March 17, 2020
We find ourselves in a situation that we hardly could have prepared for, and I find myself struggling to find words to communicate hope and confidence in the midst of the insecurity I know many are feeling. While the actual impact of this new disease has not had serious health consequences on our parishioners, the precautionary steps intended to slow its outbreak have turned our lives upside down as we wait it out and see where this all goes. Our information age leaves us exposed to constant reporting and social media commentary that can threaten to agitate our spirits to the point where we feel even more helpless and vulnerable than perhaps we are. I suspect that this will bring out the best in most of us, even if it also brings out the worst in some.
Right now the most important thing for us is to work to stay safe and to keep others safe. The result is that the “social distancing” that has been imposed upon us comes at a time when our human and religious instincts leave us wanting to be more together than ever. Restricting our worship opportunities is an additional cross that will mark this Lent as one that will be forever unique in our lifetimes. This feels like an extended Good Friday. I started out this season suggesting that we all try to make this the “Best Lent Ever”… maybe “Most Intense Lent Ever” or “Most Difficult Lent Ever” would have been more on the mark.
I am most concerned about those who are physically isolated from others and those who are most in the “at risk” category. I encourage you to at least call those you cannot visit, those you know who are spending their days alone in their homes.
One person mentioned to me that he hopes this “social distancing” might allow families to grow closer as they spend more time together at home than they are used to. I couldn’t agree more. We can only watch so much television and play so many video games before we get tired of that. How can we make good use of all this extra time that we have on our hands? How can we leverage this opportunity to strengthen our most important human bonds? As we find ourselves with more time on our hands than we may be used to, let’s all look for ways to find some hidden “gift” in this isolation we are experiencing:
+ We may learn to pray better.
+ We may engage in the kind of reading that builds us up and draws us into deeper relationship with God.
+ Families could pray a daily Rosary together
+ Families could read the Bible together and discuss it
+ The blessing of family meals together (remember those?) might be rediscovered
+ Family board games and discussions and sharing might help to strengthen relationships.
As we experience aggravation related to being cooped-up, we might try to pull ourselves out of any self-pity by praying for:
+ those whose lives are upended more than ours
+ those who worry that their investments for retirement might not sufficiently rebound once this crisis is over and the markets recover
+ those who will lose wages and experience economic vulnerability
+ those who cannot avoid putting themselves in potential danger (I am thinking especially of health care workers and police and fire fighters)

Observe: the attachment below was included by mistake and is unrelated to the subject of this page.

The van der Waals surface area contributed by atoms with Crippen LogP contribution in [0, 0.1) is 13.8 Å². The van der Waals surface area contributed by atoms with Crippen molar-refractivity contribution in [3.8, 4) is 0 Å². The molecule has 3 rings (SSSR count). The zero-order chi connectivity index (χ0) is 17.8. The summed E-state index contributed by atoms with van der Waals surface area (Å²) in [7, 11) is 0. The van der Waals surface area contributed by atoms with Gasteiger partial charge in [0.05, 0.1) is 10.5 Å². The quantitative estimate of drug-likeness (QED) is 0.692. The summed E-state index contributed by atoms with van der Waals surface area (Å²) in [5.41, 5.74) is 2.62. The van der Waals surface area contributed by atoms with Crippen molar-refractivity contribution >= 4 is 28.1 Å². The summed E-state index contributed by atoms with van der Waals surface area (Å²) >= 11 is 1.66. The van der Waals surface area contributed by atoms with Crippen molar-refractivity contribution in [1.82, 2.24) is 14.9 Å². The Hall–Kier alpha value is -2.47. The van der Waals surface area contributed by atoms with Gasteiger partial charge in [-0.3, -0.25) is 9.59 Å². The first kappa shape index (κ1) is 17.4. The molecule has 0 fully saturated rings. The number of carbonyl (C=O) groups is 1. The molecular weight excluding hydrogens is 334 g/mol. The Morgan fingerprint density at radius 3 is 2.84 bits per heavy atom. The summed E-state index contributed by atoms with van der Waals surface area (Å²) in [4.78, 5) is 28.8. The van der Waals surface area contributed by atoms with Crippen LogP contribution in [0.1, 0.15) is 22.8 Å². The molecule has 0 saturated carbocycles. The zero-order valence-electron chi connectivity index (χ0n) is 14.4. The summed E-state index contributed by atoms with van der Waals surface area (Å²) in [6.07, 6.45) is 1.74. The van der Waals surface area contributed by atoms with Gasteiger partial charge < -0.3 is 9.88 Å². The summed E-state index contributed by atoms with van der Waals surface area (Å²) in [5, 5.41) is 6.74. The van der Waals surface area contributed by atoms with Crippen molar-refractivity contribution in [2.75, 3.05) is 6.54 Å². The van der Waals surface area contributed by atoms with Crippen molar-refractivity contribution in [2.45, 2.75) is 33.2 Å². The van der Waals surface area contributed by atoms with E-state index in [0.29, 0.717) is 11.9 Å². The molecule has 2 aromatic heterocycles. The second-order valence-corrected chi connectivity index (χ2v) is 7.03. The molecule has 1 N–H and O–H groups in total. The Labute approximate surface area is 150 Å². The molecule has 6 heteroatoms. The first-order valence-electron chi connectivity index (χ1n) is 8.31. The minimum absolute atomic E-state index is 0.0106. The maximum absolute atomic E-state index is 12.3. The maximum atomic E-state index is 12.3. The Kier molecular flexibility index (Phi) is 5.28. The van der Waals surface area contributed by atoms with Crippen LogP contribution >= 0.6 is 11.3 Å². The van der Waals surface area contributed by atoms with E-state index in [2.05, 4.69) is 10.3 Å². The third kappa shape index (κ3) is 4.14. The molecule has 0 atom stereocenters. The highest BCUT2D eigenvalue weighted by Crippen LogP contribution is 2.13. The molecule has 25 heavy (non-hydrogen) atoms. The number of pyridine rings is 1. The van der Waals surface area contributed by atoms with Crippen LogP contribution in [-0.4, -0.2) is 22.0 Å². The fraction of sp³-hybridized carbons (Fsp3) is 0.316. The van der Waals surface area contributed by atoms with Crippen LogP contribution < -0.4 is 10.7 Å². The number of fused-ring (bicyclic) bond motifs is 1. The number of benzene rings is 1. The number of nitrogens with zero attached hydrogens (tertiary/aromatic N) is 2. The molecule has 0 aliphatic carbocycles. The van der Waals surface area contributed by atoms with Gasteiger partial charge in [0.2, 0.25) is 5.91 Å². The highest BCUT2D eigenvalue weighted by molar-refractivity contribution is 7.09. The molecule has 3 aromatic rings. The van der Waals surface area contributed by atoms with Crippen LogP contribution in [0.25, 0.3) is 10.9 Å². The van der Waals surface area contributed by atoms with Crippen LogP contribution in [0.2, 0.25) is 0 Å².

+ those who feel trapped by their fear and anxiety
+ those who are currently sick with the corona virus
+ those who have relatives and friends among the most vulnerable to the effects of this virus
+ those who are working to find treatments and vaccinations for this virus
+ those trying to navigate through the experience of illness and death not related to the coronavirus, those who have to put off important medical treatments or families who have to postpone funerals
+ those whose weddings and other important life events must be postponed
+ those in countries that do not have the kind of medical response capability that we have
+ those who cannot not work, those in the world for whom not working means not eating: it occurs to me that only those with money can afford to “self-quarantine.”
Fortunately, there are many online resources for finding prayer and spiritual support while we are “sheltering in place.” Our parish website has a number of these, and I encourage you to start there. If you find helpful resources on your own, please feel free to pass them along to us at the parish, and we can expand on what we have already listed there.
“Fasting” from the Eucharist and the Mass is a disconcerting experience for many. Those of us who count on that regular form of communion with Christ will feel a new kind of hunger continuing to build and a sense of deprivation that is painful. I encourage you to pay attention to that, and perhaps pray to the Holy Spirit to help you find in this experience a renewed appreciation for that gift of Jesus, an appreciation that could manifest itself in an even more dedicated commitment to being together for this once it is restored.
I do know that the Lord remains with us, remains with the world, during this extended moment of uncertainty, confusion and suffering. Please be assured of my prayers for you and those you love. If there is anything that I, or our parish, can do to help you during this time, please let me know and we will do our best to respond.
Invoking God’s protection and guidance, and the intercession of Mary, we remain united in faith, hope and love-